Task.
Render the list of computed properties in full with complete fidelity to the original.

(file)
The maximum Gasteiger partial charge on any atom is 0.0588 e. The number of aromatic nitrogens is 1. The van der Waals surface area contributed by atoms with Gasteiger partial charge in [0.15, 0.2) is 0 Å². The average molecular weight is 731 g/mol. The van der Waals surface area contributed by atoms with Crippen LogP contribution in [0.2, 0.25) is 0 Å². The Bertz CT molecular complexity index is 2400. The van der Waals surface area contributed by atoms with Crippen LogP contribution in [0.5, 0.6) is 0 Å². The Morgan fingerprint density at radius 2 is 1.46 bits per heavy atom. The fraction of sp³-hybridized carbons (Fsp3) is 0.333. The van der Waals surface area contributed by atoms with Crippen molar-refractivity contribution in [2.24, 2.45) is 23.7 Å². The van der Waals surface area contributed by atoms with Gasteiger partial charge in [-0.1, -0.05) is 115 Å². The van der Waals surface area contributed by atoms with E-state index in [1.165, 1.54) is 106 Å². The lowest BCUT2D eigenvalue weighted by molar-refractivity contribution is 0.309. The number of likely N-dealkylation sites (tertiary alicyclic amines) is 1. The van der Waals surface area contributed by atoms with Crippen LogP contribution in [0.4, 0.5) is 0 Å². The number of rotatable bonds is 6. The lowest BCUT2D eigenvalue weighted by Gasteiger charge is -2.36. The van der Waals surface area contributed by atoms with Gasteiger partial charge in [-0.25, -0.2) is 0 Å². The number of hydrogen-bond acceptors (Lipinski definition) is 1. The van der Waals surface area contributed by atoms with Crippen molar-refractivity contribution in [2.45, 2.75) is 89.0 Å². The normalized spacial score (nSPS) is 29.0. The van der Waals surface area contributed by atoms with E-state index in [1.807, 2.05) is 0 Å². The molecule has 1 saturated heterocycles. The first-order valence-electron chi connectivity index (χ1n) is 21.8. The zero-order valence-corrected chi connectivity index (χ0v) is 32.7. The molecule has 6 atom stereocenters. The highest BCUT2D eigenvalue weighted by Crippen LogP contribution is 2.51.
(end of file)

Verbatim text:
The maximum Gasteiger partial charge on any atom is 0.0588 e. The number of aromatic nitrogens is 1. The van der Waals surface area contributed by atoms with Gasteiger partial charge in [0.15, 0.2) is 0 Å². The average molecular weight is 731 g/mol. The van der Waals surface area contributed by atoms with Crippen LogP contribution in [0.2, 0.25) is 0 Å². The Bertz CT molecular complexity index is 2400. The van der Waals surface area contributed by atoms with Crippen LogP contribution in [0.5, 0.6) is 0 Å². The Morgan fingerprint density at radius 2 is 1.46 bits per heavy atom. The fraction of sp³-hybridized carbons (Fsp3) is 0.333. The van der Waals surface area contributed by atoms with Crippen molar-refractivity contribution in [2.24, 2.45) is 23.7 Å². The van der Waals surface area contributed by atoms with Gasteiger partial charge in [-0.1, -0.05) is 115 Å². The van der Waals surface area contributed by atoms with E-state index in [1.165, 1.54) is 106 Å². The lowest BCUT2D eigenvalue weighted by molar-refractivity contribution is 0.309. The number of likely N-dealkylation sites (tertiary alicyclic amines) is 1. The van der Waals surface area contributed by atoms with Crippen LogP contribution in [0.4, 0.5) is 0 Å². The number of rotatable bonds is 6. The lowest BCUT2D eigenvalue weighted by Gasteiger charge is -2.36. The van der Waals surface area contributed by atoms with Gasteiger partial charge in [-0.25, -0.2) is 0 Å². The number of hydrogen-bond acceptors (Lipinski definition) is 1. The van der Waals surface area contributed by atoms with Crippen molar-refractivity contribution in [2.45, 2.75) is 89.0 Å². The normalized spacial score (nSPS) is 29.0. The van der Waals surface area contributed by atoms with E-state index in [1.807, 2.05) is 0 Å². The molecule has 1 saturated heterocycles. The first-order valence-electron chi connectivity index (χ1n) is 21.8. The zero-order valence-corrected chi connectivity index (χ0v) is 32.7. The molecule has 6 atom stereocenters. The highest BCUT2D eigenvalue weighted by Crippen LogP contribution is 2.51.